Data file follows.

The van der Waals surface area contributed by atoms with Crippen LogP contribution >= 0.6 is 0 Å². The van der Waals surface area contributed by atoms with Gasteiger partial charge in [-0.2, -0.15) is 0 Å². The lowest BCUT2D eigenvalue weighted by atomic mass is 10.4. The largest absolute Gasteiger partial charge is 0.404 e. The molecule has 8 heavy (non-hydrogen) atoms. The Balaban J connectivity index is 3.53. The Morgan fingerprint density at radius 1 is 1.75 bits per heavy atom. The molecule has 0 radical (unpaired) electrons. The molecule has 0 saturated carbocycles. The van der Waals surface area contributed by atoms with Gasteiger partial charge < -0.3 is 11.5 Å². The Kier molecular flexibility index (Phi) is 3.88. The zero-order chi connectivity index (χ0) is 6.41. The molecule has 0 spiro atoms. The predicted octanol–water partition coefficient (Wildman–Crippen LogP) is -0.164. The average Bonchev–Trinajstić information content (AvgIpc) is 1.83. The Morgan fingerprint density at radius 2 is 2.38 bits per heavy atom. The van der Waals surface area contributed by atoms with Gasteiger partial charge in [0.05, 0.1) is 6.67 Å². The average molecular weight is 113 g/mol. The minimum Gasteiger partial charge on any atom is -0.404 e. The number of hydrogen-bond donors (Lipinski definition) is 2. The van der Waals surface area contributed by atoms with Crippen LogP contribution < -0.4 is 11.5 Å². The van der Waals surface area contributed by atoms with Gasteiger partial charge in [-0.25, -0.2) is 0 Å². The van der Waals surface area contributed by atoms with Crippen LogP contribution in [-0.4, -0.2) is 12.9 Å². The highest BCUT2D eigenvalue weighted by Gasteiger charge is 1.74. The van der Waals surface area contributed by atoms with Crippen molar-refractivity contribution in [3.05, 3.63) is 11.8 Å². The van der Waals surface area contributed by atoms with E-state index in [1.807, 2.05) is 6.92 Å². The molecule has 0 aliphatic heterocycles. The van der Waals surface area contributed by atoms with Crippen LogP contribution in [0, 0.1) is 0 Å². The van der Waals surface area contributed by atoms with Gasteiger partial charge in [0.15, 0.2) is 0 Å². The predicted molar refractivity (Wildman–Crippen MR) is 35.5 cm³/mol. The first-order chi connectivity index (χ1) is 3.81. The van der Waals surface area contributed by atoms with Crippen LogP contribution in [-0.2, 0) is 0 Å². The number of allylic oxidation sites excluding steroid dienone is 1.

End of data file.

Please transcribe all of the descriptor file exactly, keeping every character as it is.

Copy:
The van der Waals surface area contributed by atoms with Crippen LogP contribution >= 0.6 is 0 Å². The van der Waals surface area contributed by atoms with Gasteiger partial charge in [-0.2, -0.15) is 0 Å². The lowest BCUT2D eigenvalue weighted by atomic mass is 10.4. The largest absolute Gasteiger partial charge is 0.404 e. The molecule has 8 heavy (non-hydrogen) atoms. The Balaban J connectivity index is 3.53. The Morgan fingerprint density at radius 1 is 1.75 bits per heavy atom. The molecule has 0 radical (unpaired) electrons. The molecule has 0 saturated carbocycles. The van der Waals surface area contributed by atoms with Gasteiger partial charge < -0.3 is 11.5 Å². The Kier molecular flexibility index (Phi) is 3.88. The zero-order chi connectivity index (χ0) is 6.41. The molecule has 0 spiro atoms. The predicted octanol–water partition coefficient (Wildman–Crippen LogP) is -0.164. The average Bonchev–Trinajstić information content (AvgIpc) is 1.83. The Morgan fingerprint density at radius 2 is 2.38 bits per heavy atom. The van der Waals surface area contributed by atoms with Gasteiger partial charge in [0.05, 0.1) is 6.67 Å². The average molecular weight is 113 g/mol. The minimum Gasteiger partial charge on any atom is -0.404 e. The number of hydrogen-bond donors (Lipinski definition) is 2. The van der Waals surface area contributed by atoms with Crippen LogP contribution < -0.4 is 11.5 Å². The van der Waals surface area contributed by atoms with Gasteiger partial charge in [-0.25, -0.2) is 0 Å². The van der Waals surface area contributed by atoms with Crippen LogP contribution in [-0.4, -0.2) is 12.9 Å². The highest BCUT2D eigenvalue weighted by Gasteiger charge is 1.74. The van der Waals surface area contributed by atoms with Crippen molar-refractivity contribution in [3.05, 3.63) is 11.8 Å². The van der Waals surface area contributed by atoms with E-state index in [1.807, 2.05) is 6.92 Å². The molecule has 0 aliphatic heterocycles. The van der Waals surface area contributed by atoms with Crippen LogP contribution in [0, 0.1) is 0 Å². The van der Waals surface area contributed by atoms with Gasteiger partial charge in [0.15, 0.2) is 0 Å². The predicted molar refractivity (Wildman–Crippen MR) is 35.5 cm³/mol. The first-order chi connectivity index (χ1) is 3.81. The van der Waals surface area contributed by atoms with Crippen LogP contribution in [-0.2, 0) is 0 Å². The number of allylic oxidation sites excluding steroid dienone is 1.